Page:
Successes and stumbles in spreading User-Centred Design: takeaways from the International Rescue Committee’s Design School experiment
With support from RECAP, the International Rescue Committee (IRC) launched a test of an IRC User-Centred Design (UCD) School for colleagues in country programmes interested in better understanding how UCD could improve their engagement with clients. Our colleagues were based in Somalia, Uganda, Nigeria, South Sudan, and Kenya. In this webinar, you will hear the approach we took, what worked and didn’t work, and can join us in a discussion for what the next version of the Design School might look like.
UCD is an approach that draws upon ethnographic methods to diagnose problems from our client’s perspective, identify opportunity areas for addressing barriers, and rapidly pre-test elements of ideas to arrive at a solution that clients desire. This approach is differs from qualitative research in that it is not intended to generate representative data. Rather, it aims to deeply understand the experience of a small number of clients to ensure we are targeting the right barriers, serve as inspiration for new ways to solve the problem, and consider the preferences and influences that affect human behaviour.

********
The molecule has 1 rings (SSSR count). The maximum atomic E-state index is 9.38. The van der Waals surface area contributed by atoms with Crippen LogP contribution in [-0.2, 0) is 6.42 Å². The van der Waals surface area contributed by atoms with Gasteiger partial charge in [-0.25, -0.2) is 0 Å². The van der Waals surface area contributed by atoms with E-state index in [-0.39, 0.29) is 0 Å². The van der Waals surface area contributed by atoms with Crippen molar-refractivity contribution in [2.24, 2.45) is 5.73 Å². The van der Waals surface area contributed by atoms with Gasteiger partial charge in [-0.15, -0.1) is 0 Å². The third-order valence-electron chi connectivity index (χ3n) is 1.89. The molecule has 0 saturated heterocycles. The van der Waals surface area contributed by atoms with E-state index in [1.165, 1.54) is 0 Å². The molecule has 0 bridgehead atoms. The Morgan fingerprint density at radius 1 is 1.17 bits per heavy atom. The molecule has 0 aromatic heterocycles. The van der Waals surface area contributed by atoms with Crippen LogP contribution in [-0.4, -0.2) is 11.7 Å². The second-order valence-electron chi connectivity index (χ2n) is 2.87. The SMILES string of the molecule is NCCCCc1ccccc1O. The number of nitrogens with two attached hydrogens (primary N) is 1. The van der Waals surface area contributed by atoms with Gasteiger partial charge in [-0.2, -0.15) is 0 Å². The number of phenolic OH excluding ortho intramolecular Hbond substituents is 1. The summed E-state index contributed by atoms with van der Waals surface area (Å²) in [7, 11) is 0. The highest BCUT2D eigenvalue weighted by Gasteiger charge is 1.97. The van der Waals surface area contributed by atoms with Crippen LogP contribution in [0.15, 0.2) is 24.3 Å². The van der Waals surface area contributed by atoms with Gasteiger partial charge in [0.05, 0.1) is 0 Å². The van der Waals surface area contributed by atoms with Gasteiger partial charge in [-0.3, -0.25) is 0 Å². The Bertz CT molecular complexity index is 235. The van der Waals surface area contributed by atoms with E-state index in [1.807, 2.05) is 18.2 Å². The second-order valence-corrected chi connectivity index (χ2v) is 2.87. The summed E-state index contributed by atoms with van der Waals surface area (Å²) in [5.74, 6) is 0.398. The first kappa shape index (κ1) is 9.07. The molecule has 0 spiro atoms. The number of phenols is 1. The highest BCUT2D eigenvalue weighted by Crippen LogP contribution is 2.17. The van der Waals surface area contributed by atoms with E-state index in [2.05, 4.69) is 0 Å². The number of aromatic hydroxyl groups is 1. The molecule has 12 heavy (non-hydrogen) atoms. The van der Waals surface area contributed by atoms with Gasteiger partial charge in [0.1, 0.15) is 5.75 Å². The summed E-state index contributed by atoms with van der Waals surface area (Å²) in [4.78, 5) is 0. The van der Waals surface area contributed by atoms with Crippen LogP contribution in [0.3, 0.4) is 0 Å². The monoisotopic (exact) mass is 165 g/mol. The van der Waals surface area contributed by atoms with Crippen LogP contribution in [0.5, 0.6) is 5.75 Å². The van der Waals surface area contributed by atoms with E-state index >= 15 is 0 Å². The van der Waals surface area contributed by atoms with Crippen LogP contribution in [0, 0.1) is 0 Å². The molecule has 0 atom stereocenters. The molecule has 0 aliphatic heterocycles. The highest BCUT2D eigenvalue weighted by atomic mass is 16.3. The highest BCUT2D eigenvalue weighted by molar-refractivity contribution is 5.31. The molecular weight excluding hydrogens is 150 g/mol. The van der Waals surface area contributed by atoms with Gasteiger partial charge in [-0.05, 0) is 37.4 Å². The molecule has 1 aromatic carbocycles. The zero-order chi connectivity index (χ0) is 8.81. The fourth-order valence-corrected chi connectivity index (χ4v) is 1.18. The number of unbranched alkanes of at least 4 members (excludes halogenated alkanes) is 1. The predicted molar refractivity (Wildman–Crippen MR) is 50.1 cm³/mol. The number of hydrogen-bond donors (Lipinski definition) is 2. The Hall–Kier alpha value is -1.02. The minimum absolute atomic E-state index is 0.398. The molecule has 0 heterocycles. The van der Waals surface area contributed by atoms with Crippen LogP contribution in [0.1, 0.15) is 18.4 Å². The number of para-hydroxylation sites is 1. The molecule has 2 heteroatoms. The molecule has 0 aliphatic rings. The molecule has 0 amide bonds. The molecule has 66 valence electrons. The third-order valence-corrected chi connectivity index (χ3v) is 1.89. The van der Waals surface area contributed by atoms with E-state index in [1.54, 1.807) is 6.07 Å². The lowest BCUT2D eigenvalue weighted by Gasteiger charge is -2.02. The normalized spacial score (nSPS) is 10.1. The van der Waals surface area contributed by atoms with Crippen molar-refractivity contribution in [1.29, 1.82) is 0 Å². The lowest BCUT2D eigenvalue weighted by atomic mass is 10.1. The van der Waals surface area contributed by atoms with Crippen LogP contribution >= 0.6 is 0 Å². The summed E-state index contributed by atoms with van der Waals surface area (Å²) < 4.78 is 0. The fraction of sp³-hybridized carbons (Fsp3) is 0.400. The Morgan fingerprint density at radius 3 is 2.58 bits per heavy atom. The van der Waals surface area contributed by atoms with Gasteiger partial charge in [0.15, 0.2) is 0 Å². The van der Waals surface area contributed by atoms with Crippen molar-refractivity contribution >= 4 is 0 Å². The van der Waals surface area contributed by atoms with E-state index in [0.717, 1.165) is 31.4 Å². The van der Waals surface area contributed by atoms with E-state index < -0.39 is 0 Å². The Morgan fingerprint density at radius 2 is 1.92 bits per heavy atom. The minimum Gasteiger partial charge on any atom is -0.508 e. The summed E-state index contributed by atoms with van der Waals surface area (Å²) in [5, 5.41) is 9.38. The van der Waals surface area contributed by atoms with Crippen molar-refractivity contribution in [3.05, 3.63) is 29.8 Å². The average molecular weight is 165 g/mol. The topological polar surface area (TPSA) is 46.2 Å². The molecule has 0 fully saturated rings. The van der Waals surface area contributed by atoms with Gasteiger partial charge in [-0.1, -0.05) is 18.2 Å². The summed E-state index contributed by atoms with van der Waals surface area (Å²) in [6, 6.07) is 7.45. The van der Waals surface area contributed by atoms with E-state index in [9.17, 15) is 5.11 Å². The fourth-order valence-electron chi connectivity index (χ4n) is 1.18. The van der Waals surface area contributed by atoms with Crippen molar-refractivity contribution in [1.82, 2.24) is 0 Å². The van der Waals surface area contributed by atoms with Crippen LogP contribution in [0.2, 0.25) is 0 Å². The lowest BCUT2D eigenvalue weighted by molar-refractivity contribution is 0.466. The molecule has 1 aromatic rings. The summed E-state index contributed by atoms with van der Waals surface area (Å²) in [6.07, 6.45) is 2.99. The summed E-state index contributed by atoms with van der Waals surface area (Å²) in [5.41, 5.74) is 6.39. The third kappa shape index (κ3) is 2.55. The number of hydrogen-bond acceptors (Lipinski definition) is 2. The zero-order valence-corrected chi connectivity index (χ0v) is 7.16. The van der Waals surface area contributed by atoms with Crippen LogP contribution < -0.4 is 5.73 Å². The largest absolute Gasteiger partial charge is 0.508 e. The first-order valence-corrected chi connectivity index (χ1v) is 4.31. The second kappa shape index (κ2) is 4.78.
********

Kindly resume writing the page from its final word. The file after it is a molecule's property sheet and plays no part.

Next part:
While this approach is growing momentum in development and humanitarian sectors, its roots and expertise are in wealthy, Western regions. We are interested in understanding the pathway for how user-centred design work might be better shaped and led by colleagues from development and humanitarian settings.
Carla Pramila Lopez, Associate Director of Health Innovation at the IRC’s Airbel Impact Lab
Carla is a global health x user-centred design practitioner who works to design desirable, feasible, and viable products and services for vulnerable populations. Her work has ranged from running a human sexuality workshop programme with tea plantation workers and miners in Papua New Guinea to serving as PSI country director in Liberia for the Ebola response.
Joel Siaga, Design Lead
Joel is a design autodidact based in Nairobi with extensive experience with digital design. He surfaces clients' insights and tests early-stage ideas with our early childhood education work in East Africa and is leading work to explore safer mechanisms for community-based delivery in Somalia. In addition to coding, Joel is also well versed in rapidly creating prototypes and digital experiences that meet the emerging demands of our connected clients.
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